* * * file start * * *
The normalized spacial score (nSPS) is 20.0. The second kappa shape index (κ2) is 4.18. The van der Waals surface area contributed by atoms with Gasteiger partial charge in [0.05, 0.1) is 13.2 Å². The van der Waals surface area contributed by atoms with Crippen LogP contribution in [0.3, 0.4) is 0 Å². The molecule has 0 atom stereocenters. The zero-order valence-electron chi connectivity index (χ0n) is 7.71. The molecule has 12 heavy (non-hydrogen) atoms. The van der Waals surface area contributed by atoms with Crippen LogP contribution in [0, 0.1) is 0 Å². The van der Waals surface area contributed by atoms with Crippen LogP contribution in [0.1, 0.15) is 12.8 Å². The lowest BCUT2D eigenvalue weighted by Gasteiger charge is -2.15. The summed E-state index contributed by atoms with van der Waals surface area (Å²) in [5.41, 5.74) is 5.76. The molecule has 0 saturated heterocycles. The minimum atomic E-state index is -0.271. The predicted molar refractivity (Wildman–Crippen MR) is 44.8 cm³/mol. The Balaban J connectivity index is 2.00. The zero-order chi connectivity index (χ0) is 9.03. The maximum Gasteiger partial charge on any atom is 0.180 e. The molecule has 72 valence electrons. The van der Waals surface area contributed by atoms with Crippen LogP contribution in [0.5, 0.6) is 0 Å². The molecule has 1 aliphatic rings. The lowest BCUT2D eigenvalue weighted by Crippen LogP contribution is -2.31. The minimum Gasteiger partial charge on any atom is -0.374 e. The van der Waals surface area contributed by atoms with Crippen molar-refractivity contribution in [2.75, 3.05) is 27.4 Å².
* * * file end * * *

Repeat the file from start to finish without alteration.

The normalized spacial score (nSPS) is 20.0. The second kappa shape index (κ2) is 4.18. The van der Waals surface area contributed by atoms with Gasteiger partial charge in [0.05, 0.1) is 13.2 Å². The van der Waals surface area contributed by atoms with Crippen LogP contribution in [0.3, 0.4) is 0 Å². The molecule has 0 atom stereocenters. The zero-order valence-electron chi connectivity index (χ0n) is 7.71. The molecule has 12 heavy (non-hydrogen) atoms. The van der Waals surface area contributed by atoms with Crippen LogP contribution in [0, 0.1) is 0 Å². The van der Waals surface area contributed by atoms with Crippen LogP contribution in [0.1, 0.15) is 12.8 Å². The lowest BCUT2D eigenvalue weighted by Gasteiger charge is -2.15. The summed E-state index contributed by atoms with van der Waals surface area (Å²) in [5.41, 5.74) is 5.76. The molecule has 0 saturated heterocycles. The minimum atomic E-state index is -0.271. The predicted molar refractivity (Wildman–Crippen MR) is 44.8 cm³/mol. The Balaban J connectivity index is 2.00. The zero-order chi connectivity index (χ0) is 9.03. The maximum Gasteiger partial charge on any atom is 0.180 e. The molecule has 72 valence electrons. The van der Waals surface area contributed by atoms with Crippen LogP contribution in [0.5, 0.6) is 0 Å². The molecule has 1 aliphatic rings. The lowest BCUT2D eigenvalue weighted by Crippen LogP contribution is -2.31. The minimum Gasteiger partial charge on any atom is -0.374 e. The van der Waals surface area contributed by atoms with Crippen molar-refractivity contribution in [2.75, 3.05) is 27.4 Å².